Friday, July 25, 2014

Aunt Ett and Uncle Johnny

One of the great memories from my childhood was visiting our Great-aunt Ett and Great-uncle Johnny Owens who lived in Butternut—a tiny community of 3 or 4 houses and a creamery. These were our "Laura Ingalls Wilder" relatives because they didn't have electricity or running water, and yet Aunt Ett made the most delicious meals with her wood-burning cook stove. It was always an adventure going to their home.

Groundcherry sauce
I remember coming into their house from the back door, entering the kitchen and seeing Aunt Ett pumping water from the little handle on the island in the center of the kitchen. She was elderly and stooped over, with deep creases in her face. Her gray hair, which was probably very long, was wrapped into a bun at the back of her head. She would be wearing a print dress with an apron and walked with the aid of a walker. A home-made pie would be sitting on the counter. Often she would ask my sister to pick out a jar of pickles from her pantry to go along with our lunch. There would be canned jams, jellies, and ground cherry sauce in there, too. Next to the pantry was a gun cabinet. My Uncle Johnny once let me shoot his BB gun at his pigs. I suppose he had no worries because the BBs couldn't penetrate their thick skin, and I probably had rotten aim.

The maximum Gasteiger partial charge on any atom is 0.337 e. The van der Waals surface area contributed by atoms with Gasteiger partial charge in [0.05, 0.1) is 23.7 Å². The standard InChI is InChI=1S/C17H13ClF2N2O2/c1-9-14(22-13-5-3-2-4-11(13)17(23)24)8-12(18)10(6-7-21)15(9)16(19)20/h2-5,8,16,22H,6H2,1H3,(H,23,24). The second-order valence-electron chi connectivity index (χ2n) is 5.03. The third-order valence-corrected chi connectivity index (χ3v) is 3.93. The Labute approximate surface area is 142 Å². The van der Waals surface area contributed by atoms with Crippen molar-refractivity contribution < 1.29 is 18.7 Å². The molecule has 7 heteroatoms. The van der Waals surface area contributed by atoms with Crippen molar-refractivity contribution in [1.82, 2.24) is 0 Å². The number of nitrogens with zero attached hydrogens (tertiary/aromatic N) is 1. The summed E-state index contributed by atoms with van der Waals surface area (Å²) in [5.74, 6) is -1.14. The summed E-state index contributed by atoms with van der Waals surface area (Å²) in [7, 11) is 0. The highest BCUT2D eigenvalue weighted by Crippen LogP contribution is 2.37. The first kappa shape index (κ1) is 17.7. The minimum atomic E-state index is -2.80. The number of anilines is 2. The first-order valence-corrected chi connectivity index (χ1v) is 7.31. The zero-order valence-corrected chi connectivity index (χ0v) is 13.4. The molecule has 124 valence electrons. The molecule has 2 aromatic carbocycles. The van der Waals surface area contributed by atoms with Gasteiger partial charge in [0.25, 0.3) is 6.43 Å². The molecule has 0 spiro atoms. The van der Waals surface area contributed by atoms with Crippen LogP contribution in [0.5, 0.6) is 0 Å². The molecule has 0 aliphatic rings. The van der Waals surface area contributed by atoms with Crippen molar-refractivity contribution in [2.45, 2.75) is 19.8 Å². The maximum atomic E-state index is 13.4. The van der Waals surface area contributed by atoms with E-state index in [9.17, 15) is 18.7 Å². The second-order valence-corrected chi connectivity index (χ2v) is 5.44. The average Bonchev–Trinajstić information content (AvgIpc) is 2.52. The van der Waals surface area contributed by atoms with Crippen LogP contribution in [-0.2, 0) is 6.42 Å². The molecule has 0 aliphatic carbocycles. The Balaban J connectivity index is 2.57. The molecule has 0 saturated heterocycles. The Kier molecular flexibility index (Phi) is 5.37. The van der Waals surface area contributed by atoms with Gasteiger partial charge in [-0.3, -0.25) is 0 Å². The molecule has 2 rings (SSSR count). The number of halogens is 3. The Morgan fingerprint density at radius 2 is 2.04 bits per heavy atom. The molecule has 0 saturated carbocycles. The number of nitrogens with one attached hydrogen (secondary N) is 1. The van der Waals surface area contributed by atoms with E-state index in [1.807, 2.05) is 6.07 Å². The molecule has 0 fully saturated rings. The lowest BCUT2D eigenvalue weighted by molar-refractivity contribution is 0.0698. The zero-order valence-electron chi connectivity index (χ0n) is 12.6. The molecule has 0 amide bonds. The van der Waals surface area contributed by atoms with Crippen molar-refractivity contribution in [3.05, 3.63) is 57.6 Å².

Uncle Johnny was a short, thin man, with a generous smile. I don't remember his occupation, but I know he raised a few pigs. He had an old car - a model A or a model T, which was usually stored in the garage. We kids would peek in the garage window to have a look at it, but had to be careful where we stepped because there were times when snakes were spotted in the ferns that grew around the outside of the building.

One of our favorite things to play with was the two steel-wheeled cart. My brother pulled us around the yard on its flat bed. In their living room there was an upright piano and a typewriter which sat on a typewriter table. They let us play with both of these. What a treat that was!

The bedroom had a thick curtain which served as a door. We were allowed to put our coats on the bed, but then we were told to come out. I think there may have been an upstairs, but that was out of bounds.

These simple, dear relatives are no longer around, but oh, how I wish they were. My kids missed out on seeing how these hardworking folks lived and loved. By the way, one of their grandsons went on to become one of our Navy's admirals. He is retired Admiral William Owens.


Pat said...

What a great account of your memories at Aunt Ett and Uncle Johnnie. I have many of the very same ones. While reading this I wondered if Admiral would enjoy reading this about his grandparents. Also wondered what my neices and nephews would remember or write about me.

I Love Barbershop said...

So, so many great memories of visiting Aunt Ett and Uncle Johnny.
They had a two holer out house with a crescent moon cut out on the door.
And like you said, one of the best pantry's I have ever seen.
Absolutely loved going there.
Thanks for the memories!